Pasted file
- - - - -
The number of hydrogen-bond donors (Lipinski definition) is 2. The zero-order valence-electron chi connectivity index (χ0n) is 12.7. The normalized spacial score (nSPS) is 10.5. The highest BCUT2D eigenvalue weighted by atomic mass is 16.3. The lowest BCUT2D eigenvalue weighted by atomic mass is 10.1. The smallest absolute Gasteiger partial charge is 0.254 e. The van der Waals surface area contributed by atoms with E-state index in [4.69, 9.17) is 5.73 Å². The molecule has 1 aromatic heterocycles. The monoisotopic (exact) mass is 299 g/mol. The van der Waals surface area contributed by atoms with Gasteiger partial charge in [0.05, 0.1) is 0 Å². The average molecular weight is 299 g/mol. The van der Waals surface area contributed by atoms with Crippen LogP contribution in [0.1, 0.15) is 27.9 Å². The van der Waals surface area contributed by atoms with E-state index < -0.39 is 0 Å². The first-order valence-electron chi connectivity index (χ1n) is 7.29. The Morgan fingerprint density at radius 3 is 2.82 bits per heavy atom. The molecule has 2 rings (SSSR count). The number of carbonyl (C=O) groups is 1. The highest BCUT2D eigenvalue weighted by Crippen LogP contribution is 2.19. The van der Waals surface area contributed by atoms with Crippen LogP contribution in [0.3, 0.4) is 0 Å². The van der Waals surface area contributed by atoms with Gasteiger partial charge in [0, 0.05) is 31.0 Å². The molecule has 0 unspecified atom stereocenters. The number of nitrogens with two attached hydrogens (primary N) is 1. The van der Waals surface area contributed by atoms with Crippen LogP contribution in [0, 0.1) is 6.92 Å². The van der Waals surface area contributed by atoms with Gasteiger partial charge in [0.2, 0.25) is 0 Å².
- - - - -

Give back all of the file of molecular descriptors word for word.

The number of hydrogen-bond donors (Lipinski definition) is 2. The zero-order valence-electron chi connectivity index (χ0n) is 12.7. The normalized spacial score (nSPS) is 10.5. The highest BCUT2D eigenvalue weighted by atomic mass is 16.3. The lowest BCUT2D eigenvalue weighted by atomic mass is 10.1. The smallest absolute Gasteiger partial charge is 0.254 e. The van der Waals surface area contributed by atoms with E-state index in [4.69, 9.17) is 5.73 Å². The molecule has 1 aromatic heterocycles. The monoisotopic (exact) mass is 299 g/mol. The van der Waals surface area contributed by atoms with Gasteiger partial charge in [0.05, 0.1) is 0 Å². The average molecular weight is 299 g/mol. The van der Waals surface area contributed by atoms with Crippen LogP contribution in [0.1, 0.15) is 27.9 Å². The van der Waals surface area contributed by atoms with E-state index < -0.39 is 0 Å². The first-order valence-electron chi connectivity index (χ1n) is 7.29. The Morgan fingerprint density at radius 3 is 2.82 bits per heavy atom. The molecule has 2 rings (SSSR count). The number of carbonyl (C=O) groups is 1. The highest BCUT2D eigenvalue weighted by Crippen LogP contribution is 2.19. The van der Waals surface area contributed by atoms with Crippen LogP contribution in [0.3, 0.4) is 0 Å². The van der Waals surface area contributed by atoms with Gasteiger partial charge in [0, 0.05) is 31.0 Å². The molecule has 0 unspecified atom stereocenters. The number of nitrogens with two attached hydrogens (primary N) is 1. The van der Waals surface area contributed by atoms with Crippen LogP contribution in [0, 0.1) is 6.92 Å². The van der Waals surface area contributed by atoms with Gasteiger partial charge in [0.2, 0.25) is 0 Å².